Rabbi David Wolpe
To walk through the great cities of Europe is to consort with ghosts. Where once the great homes and businesses were in Jewish hands, where within blocks there was a constellation of Jewish genius, now one visits museums commemorating the loss.
It is too much — too much beauty, too much betrayal. Too much music, too many death marches. Too much faith, too much waste. Too much art and literature and charm, too much cruelty and hatred and pain. Vienna, that glorious city, sparkling and self-assured, had some hundred synagogues before the second world war, and one survives. Fortuitously built beneath an archive, it could not be burned by the Nazis. For the others, you can visit a museum with an imaginative reconstruction of their location and design.
There is something heartening about the Jewish cemetery of Prague, the famous old burial ground where more than 100,000 Jews are interred, going back 600 years, sometimes as much as 12 layers deep. At least there, most of the deaths were “normal” deaths. Of course, there was persecution and hatred for a thousand years in the city, but at least in that sacred ground the dates of death differ. Unlike the burial ground outside the synagogue in Budapest, where one after another, no matter the birthdate, you can be sure the second date on the tombstone, after the year of birth, will be 1944 or 1945.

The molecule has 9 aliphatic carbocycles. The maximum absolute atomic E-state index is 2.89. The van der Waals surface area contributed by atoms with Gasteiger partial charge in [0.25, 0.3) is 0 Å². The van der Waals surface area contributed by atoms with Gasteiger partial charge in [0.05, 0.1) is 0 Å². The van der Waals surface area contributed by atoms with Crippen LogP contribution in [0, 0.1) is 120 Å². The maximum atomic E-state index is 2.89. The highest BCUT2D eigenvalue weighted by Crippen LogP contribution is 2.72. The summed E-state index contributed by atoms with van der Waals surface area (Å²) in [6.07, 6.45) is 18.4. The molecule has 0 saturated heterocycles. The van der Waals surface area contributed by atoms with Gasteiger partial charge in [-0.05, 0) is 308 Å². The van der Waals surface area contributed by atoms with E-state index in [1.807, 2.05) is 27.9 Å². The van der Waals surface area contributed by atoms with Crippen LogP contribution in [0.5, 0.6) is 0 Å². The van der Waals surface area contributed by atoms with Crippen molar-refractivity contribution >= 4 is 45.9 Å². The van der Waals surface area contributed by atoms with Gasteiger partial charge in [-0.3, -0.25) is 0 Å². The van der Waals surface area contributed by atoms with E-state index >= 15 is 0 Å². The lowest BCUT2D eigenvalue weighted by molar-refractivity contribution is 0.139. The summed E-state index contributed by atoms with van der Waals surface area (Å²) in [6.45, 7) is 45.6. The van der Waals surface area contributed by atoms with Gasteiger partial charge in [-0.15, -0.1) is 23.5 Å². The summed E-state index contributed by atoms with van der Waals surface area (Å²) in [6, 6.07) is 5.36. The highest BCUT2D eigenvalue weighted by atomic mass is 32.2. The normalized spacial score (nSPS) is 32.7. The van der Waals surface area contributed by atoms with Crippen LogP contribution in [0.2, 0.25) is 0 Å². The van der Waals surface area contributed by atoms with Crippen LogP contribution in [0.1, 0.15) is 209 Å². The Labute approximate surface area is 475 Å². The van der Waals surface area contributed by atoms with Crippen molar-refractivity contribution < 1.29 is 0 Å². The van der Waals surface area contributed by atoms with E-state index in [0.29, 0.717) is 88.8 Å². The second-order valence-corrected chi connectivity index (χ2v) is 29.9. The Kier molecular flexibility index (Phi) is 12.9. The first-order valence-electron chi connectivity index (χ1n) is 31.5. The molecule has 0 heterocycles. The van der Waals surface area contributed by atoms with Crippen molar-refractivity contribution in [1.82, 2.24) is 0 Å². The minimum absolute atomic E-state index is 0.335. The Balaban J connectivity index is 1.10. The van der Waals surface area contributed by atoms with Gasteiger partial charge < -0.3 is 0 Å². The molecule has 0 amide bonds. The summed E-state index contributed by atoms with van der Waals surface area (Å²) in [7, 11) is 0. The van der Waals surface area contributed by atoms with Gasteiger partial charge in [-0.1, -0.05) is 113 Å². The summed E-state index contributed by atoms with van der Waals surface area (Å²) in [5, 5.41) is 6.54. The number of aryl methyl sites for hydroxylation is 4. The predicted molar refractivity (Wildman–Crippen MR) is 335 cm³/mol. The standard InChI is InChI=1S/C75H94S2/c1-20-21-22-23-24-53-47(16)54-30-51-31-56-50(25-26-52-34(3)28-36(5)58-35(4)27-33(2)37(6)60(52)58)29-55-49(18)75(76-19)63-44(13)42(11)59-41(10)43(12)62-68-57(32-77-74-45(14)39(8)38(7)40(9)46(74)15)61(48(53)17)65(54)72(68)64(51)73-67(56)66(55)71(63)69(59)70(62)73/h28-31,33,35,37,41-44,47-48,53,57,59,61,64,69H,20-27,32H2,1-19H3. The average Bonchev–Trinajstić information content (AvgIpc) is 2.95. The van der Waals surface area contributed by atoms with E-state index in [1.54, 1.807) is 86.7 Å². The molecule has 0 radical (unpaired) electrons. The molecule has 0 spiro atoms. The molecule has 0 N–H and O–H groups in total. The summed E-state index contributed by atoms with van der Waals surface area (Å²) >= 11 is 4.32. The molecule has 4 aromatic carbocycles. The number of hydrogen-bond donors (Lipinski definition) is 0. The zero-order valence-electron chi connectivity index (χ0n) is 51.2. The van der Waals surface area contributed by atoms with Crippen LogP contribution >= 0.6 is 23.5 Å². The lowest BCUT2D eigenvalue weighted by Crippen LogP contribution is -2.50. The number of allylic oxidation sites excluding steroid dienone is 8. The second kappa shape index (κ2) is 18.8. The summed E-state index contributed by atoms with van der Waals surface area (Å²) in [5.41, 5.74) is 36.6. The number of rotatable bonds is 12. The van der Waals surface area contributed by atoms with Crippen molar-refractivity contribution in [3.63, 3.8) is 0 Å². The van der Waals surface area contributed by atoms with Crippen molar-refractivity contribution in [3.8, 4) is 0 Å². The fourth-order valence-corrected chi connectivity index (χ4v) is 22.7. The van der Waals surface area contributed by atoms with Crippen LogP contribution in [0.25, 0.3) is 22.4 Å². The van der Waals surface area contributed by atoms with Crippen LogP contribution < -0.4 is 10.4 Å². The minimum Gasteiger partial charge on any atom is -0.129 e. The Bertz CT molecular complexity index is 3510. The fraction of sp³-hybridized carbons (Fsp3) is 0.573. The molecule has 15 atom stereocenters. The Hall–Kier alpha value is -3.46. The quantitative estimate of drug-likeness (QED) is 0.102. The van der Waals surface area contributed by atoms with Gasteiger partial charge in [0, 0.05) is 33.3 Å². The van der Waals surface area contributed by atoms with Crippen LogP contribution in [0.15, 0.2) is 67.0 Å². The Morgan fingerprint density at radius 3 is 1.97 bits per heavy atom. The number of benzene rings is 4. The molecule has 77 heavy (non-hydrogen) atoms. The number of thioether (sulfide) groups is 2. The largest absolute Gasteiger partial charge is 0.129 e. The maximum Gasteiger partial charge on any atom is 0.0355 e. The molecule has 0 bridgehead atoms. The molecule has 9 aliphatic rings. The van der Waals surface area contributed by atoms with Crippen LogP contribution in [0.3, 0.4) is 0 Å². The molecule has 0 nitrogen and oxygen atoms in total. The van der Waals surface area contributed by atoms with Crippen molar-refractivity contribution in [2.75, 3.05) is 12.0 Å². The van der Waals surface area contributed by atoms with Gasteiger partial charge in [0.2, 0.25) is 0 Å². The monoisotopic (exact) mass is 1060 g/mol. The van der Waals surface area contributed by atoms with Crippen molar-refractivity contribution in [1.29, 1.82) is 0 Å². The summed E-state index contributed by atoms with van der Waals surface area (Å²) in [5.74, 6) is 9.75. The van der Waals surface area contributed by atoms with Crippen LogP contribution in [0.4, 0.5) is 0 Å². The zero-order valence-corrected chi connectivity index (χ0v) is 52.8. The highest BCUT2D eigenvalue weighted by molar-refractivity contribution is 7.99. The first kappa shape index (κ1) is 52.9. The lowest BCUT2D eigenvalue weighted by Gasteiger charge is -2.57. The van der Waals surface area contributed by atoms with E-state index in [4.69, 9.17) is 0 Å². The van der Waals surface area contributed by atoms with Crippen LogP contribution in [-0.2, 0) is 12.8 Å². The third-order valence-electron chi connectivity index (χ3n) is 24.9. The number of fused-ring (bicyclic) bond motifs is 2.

I was in Vienna and Budapest with the Joint Distribution Committee, that marvelous organization that continues to look after poor and needy Jews throughout the world and helps foster Jewish life where seeds still sprout.